PHOTOS: Boston Celebrates Bombing Suspect’s Capture

Boston Conservatory students (left to right) Matthew Rodin, Gavin Parmley, Beka Burnham, Rachel Giannattasio and Alexis Schear celebrate the capture of the Boston Marathon bombing suspect on Friday, April 19, 2013, near Copley Square.

After a long day trapped indoors under a citywide lockdown, Boston residents were eager to hit the streets Friday night to celebrate the apprehension of the two suspects believed responsible for the Boston Marathon bombing and to celebrate the end of what many called a “very long week.”

By 11 p.m., Boston Common was filled with hundreds of people, many college-aged, who stood around in clusters wearing and waving American flags, cheering and breaking into song—“God Bless America,” “The Star-Spangled Banner” and that old Boston favorite, “Sweet Caroline.”

A huge group of people filled the Common’s bandstand, climbing the poles and one another’s shoulders, hanging over the edge and leading chants of “USA, USA!” and “BPD! BPD!”

Another chant: “We got him!”

Others lined up to shake the hands of Boston police officers who stood off to the side keeping an eye on the crowd, while others shouted, “Thank you! God bless!” at them.

Drivers honked and blared patriotic music as they drove down streets that had mostly been deserted all day, while pedestrians let out whoops and shouts of “USA!” as they walked.

New Haven, CT resident Mauris Nnamani drove up Friday night to check on his girlfriend, who lives on Beacon Hill. He was on the road when he heard that police had apprehended the second bombing suspect in Waterford.

“It’s great. I think it’s great for us to celebrate. We just apprehended the suspect in this tragic event,” Nnamani said.

But he also felt it was too soon for people to become complacent about safety.

“I think that we all should take care and we should make sure that everything is safe. We don’t know if they had accomplices that are still around,” he said. “I don’t think it’s a good idea for everybody to come in a big crowd yet until we actually get all the information and know what’s going on.”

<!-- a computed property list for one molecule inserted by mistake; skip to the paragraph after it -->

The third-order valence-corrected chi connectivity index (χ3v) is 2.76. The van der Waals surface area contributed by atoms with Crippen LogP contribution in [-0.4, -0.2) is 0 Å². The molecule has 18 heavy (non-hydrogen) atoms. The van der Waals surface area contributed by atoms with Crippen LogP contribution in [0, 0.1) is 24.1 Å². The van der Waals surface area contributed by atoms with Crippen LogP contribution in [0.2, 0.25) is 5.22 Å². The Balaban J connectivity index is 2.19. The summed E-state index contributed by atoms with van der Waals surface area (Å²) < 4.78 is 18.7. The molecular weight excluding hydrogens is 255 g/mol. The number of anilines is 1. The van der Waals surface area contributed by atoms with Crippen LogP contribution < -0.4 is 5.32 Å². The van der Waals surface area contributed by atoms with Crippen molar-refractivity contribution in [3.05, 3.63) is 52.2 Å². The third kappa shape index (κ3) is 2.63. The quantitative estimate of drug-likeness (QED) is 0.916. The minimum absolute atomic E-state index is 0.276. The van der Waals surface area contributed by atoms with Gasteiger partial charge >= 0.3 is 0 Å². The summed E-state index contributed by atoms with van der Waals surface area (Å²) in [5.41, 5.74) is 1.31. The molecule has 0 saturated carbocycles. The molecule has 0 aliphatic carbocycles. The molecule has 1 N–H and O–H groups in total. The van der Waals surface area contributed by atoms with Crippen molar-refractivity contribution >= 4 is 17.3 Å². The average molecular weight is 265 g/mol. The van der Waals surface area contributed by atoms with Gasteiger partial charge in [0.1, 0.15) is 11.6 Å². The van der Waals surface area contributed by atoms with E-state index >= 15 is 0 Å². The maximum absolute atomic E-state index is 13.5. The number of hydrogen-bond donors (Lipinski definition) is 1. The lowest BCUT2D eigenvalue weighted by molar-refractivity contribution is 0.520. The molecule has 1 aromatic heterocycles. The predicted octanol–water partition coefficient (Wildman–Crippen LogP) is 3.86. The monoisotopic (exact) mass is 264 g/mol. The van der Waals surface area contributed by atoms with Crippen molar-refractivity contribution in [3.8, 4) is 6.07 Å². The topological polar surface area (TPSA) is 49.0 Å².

A group of students from Boston Conservatory said they had partied on campus and decided to venture out to see what the rest of the city was up to. They wandered down to the Prudential Center side of Copley Square to watch CNN’s Anderson Cooper and other TV people report from the edge of what is still blocked off as a crime scene.

Asked what it was like to go through the lockdown, student Matthew Rodin said, “It was a long, hard day. It was a long, hard week. But this is the perfect way to end a Friday night.”

“It’s such a blessing just to know that we can finally sleep and feel totally at ease for the first time this week,” student Rachel Giannattasio added.

Dorchester resident Kelson John also came to the roped-off area of Copley Square to celebrate the conclusion of the week-long drama.

“I feel like we got our freedom back,” John said. “I just wanted to come down and acknowledge the police and everyone who was involved in the capturing, just to show a little bit of respect.”

John also brought his family, including his baby granddaughter.

“I brought my granddaughter down because when she gets older this is going to be part of history, so she can say she was down at what I guess you’d call ‘ground zero.’”

John said it was a long day of worrying and feeling trapped.

“It was almost like you were in prison. You couldn’t go out, you didn’t want to go out. I didn’t want to put my family out there knowing that this guy was 8 miles away from where I live,” John said. “So when he was captured it was all about just coming out and feeling free, almost like spreading our wings again.”

South End Patch